You would be far better off staying at home, figuring out the right VC firm and the right person there, and figuring out how to network to them, so your submission doesn’t fly over the transom and land in the “slush”, but gets a sympathetic read.

As Michael Swanwick said, “there’s a reason they call it submission.”


Which is a nice pat way to end it, but leaves two obvious questions, I think. I’ll take them in order.

1. “So… How did you do?”

Ehn. I think the Powerpoint itself was pretty strong, but this is the first time I’ve tried to do this with a partner; Nathan took half the slides, and I the other half. We both floundered a bit, and were not as crisp, clean, and confident as you want to be in this context. We could have used another few hours of rehearsal to get it down pat. We didn’t, for two reasons; one, Nathan and I live in different cities, and our time for rehearsal was three hours the night before. And second, perhaps, I’m skeptical enough about the value of the whole enterprise that I didn’t make it enough of a priority for us to get together with time to do the work we needed to do. Penny wise and pound foolish; if you invest in the money and time to do this at all, you ought to do it well. I take responsibility.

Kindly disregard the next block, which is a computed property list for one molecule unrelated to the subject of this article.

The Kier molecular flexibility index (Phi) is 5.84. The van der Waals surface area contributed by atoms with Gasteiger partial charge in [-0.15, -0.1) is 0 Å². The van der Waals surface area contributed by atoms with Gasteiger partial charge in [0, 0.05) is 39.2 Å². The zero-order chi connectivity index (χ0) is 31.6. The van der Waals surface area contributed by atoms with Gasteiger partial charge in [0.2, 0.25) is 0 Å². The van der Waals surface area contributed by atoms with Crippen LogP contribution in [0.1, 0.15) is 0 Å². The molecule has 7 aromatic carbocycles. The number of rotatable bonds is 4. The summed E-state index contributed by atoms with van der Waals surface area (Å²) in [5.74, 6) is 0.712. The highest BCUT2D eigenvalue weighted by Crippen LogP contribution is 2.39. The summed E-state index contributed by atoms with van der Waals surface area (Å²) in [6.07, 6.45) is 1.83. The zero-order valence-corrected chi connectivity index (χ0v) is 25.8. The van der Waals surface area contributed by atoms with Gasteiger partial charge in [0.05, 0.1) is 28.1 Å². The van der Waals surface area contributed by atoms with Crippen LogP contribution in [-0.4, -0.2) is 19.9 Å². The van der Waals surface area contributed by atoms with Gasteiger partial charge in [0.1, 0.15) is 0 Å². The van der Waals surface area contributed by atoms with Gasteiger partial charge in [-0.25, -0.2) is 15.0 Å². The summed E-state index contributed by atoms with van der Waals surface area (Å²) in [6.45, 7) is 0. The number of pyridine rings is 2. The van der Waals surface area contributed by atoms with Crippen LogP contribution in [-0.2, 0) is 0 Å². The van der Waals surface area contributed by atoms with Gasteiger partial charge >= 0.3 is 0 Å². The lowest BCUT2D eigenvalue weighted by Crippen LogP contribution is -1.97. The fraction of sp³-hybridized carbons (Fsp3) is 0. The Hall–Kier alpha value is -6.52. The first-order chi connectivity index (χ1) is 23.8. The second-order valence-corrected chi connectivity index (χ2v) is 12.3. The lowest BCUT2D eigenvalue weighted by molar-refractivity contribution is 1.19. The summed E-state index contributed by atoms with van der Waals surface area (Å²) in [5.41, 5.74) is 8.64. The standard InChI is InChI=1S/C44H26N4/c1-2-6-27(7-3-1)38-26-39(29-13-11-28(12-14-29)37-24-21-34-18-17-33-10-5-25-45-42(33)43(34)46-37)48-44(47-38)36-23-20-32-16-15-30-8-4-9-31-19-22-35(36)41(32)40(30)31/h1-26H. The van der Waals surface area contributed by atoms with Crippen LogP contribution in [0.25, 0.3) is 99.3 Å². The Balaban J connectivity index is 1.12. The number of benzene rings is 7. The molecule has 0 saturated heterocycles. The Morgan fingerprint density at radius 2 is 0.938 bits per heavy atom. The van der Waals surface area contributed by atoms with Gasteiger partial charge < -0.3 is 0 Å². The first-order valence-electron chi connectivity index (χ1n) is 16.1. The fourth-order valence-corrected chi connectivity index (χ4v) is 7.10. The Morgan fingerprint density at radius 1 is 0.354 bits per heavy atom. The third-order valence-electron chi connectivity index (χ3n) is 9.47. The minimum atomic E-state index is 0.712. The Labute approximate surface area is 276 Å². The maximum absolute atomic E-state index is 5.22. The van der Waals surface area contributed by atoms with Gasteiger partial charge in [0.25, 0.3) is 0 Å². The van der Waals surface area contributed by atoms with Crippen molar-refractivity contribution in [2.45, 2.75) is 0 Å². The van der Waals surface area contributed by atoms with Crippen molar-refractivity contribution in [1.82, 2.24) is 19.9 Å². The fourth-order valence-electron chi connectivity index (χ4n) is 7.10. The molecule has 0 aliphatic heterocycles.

Not that I think we made idiots of ourselves, but we could certainly have been better.

2. “Would you do it again?”

I think I’ve just made a strong argument for why this kind of thing is useless. But… Yes. And probably will. For two reasons.

First, the discipline of trying to distill what you want to do down to six minutes and a handful of slides of worthwhile–and refreshing, in its own way. More than that, distilling it down to a business case; it’s obvious, I think that I’m doing what I’m doing for a slew of reasons, many of which have nothing to do with a business case, and if I were doing a six-minute presentation for an audience of, say, game developers, it would look very different. But if I can’t make a strong business case, I shouldn’t be trying to do this as a business–an art project, perhaps, or a non-profit enterprise. But if I can persuade myself that this makes sense in a business context, that’s self-motivating–and an excellent framework to make a case to people–beyond the context of the venture conference–who are utterly motivated by monetary return, and don’t care as passionately as I about the larger issues.

Second… Even if, as I’ve argued, the venture conference is not an efficient fund-raisng tool, if you’re out looking for money… Well, it’s just one of the things you have to do.

Part of the subculture, you know.

Greg’s original writing can be found here.

Written by Brad Hargreaves

March 24th, 2010 at 9:53 am


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It’s rare that I stumble upon a humor site that is genuinely, regularly funny. Many have glimpses or flashes of true brilliance, but few can do it almost every post. Say hello to wondertonic:

At its core, WT’s humor “recipe” often implants the grotesque into the serious or mundane. See their latest post for a perfect example:

Give her a triforce

I, for one, know that my significant other would appreciate 4chan-themed tokens of my admiration.

And certainly don’t go without paying a visit to People Sighing on Twitter.

Written by Brad Hargreaves

February 21st, 2010 at 10:12 am